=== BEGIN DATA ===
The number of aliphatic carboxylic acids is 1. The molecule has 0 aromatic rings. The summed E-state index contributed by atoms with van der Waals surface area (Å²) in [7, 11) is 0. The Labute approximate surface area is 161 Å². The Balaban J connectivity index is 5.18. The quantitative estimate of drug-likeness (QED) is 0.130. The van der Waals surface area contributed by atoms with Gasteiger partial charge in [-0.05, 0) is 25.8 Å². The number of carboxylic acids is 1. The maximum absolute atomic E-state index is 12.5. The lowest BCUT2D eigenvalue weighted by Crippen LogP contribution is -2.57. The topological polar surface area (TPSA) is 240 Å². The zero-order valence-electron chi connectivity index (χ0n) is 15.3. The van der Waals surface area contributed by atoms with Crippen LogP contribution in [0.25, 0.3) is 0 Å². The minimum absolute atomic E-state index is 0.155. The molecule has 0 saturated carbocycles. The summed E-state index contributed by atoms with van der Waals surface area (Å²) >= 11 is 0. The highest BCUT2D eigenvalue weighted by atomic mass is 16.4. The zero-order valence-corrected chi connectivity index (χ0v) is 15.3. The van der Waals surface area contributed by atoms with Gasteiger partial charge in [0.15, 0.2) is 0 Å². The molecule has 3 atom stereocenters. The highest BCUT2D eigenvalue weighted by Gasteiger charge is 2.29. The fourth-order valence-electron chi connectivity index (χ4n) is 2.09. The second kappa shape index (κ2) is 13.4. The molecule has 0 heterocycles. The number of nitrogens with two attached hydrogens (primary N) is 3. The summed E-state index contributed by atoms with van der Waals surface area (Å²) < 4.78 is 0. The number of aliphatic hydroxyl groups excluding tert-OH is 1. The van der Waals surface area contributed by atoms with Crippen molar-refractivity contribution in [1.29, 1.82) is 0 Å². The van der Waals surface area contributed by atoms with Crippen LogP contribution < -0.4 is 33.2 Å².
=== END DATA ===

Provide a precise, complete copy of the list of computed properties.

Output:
The number of aliphatic carboxylic acids is 1. The molecule has 0 aromatic rings. The summed E-state index contributed by atoms with van der Waals surface area (Å²) in [7, 11) is 0. The Labute approximate surface area is 161 Å². The Balaban J connectivity index is 5.18. The quantitative estimate of drug-likeness (QED) is 0.130. The van der Waals surface area contributed by atoms with Gasteiger partial charge in [-0.05, 0) is 25.8 Å². The number of carboxylic acids is 1. The maximum absolute atomic E-state index is 12.5. The lowest BCUT2D eigenvalue weighted by Crippen LogP contribution is -2.57. The topological polar surface area (TPSA) is 240 Å². The zero-order valence-electron chi connectivity index (χ0n) is 15.3. The van der Waals surface area contributed by atoms with Crippen LogP contribution in [0.25, 0.3) is 0 Å². The minimum absolute atomic E-state index is 0.155. The molecule has 0 saturated carbocycles. The summed E-state index contributed by atoms with van der Waals surface area (Å²) >= 11 is 0. The highest BCUT2D eigenvalue weighted by atomic mass is 16.4. The zero-order valence-corrected chi connectivity index (χ0v) is 15.3. The van der Waals surface area contributed by atoms with Gasteiger partial charge in [0.15, 0.2) is 0 Å². The molecule has 3 atom stereocenters. The highest BCUT2D eigenvalue weighted by Gasteiger charge is 2.29. The fourth-order valence-electron chi connectivity index (χ4n) is 2.09. The second kappa shape index (κ2) is 13.4. The molecule has 0 heterocycles. The number of nitrogens with two attached hydrogens (primary N) is 3. The summed E-state index contributed by atoms with van der Waals surface area (Å²) < 4.78 is 0. The number of aliphatic hydroxyl groups excluding tert-OH is 1. The van der Waals surface area contributed by atoms with Crippen molar-refractivity contribution in [1.29, 1.82) is 0 Å². The van der Waals surface area contributed by atoms with Crippen LogP contribution < -0.4 is 33.2 Å².